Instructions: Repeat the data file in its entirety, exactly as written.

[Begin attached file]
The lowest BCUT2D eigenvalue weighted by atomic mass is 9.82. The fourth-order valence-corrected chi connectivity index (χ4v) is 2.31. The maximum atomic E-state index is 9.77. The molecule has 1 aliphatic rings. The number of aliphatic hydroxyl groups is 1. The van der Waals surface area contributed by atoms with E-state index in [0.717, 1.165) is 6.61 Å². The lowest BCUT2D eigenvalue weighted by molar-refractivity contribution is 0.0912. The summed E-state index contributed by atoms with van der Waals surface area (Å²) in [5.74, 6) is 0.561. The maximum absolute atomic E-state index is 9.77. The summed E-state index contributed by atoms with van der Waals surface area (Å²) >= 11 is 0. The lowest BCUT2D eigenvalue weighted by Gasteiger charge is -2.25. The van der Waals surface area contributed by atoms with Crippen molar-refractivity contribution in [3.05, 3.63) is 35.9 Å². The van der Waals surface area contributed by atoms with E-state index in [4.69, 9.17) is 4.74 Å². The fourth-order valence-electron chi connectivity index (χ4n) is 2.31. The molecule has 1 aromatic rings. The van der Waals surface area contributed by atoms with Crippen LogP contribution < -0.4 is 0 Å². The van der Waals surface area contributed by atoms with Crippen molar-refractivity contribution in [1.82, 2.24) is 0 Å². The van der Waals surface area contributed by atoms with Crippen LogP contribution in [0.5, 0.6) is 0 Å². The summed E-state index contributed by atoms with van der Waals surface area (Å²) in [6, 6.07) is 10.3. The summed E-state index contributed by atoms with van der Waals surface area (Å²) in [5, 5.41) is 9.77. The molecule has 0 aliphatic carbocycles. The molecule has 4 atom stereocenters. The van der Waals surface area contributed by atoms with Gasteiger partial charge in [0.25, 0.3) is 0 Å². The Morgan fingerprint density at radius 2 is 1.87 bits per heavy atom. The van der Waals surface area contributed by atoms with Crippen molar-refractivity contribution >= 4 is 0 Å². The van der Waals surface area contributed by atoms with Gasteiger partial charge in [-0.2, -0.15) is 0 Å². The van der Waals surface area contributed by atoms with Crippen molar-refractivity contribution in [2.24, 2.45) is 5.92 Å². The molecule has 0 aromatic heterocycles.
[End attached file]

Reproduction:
The lowest BCUT2D eigenvalue weighted by atomic mass is 9.82. The fourth-order valence-corrected chi connectivity index (χ4v) is 2.31. The maximum atomic E-state index is 9.77. The molecule has 1 aliphatic rings. The number of aliphatic hydroxyl groups is 1. The van der Waals surface area contributed by atoms with E-state index in [0.717, 1.165) is 6.61 Å². The lowest BCUT2D eigenvalue weighted by molar-refractivity contribution is 0.0912. The summed E-state index contributed by atoms with van der Waals surface area (Å²) in [5.74, 6) is 0.561. The maximum absolute atomic E-state index is 9.77. The summed E-state index contributed by atoms with van der Waals surface area (Å²) >= 11 is 0. The lowest BCUT2D eigenvalue weighted by Gasteiger charge is -2.25. The van der Waals surface area contributed by atoms with Crippen molar-refractivity contribution in [3.05, 3.63) is 35.9 Å². The van der Waals surface area contributed by atoms with E-state index in [4.69, 9.17) is 4.74 Å². The fourth-order valence-electron chi connectivity index (χ4n) is 2.31. The molecule has 1 aromatic rings. The van der Waals surface area contributed by atoms with Crippen LogP contribution < -0.4 is 0 Å². The van der Waals surface area contributed by atoms with Crippen molar-refractivity contribution in [1.82, 2.24) is 0 Å². The van der Waals surface area contributed by atoms with Crippen LogP contribution in [0.5, 0.6) is 0 Å². The summed E-state index contributed by atoms with van der Waals surface area (Å²) in [6, 6.07) is 10.3. The summed E-state index contributed by atoms with van der Waals surface area (Å²) in [5, 5.41) is 9.77. The molecule has 0 aliphatic carbocycles. The molecule has 4 atom stereocenters. The van der Waals surface area contributed by atoms with Gasteiger partial charge in [0.25, 0.3) is 0 Å². The Morgan fingerprint density at radius 2 is 1.87 bits per heavy atom. The van der Waals surface area contributed by atoms with Crippen molar-refractivity contribution >= 4 is 0 Å². The van der Waals surface area contributed by atoms with Gasteiger partial charge in [-0.2, -0.15) is 0 Å². The van der Waals surface area contributed by atoms with Crippen molar-refractivity contribution in [2.24, 2.45) is 5.92 Å². The molecule has 0 aromatic heterocycles.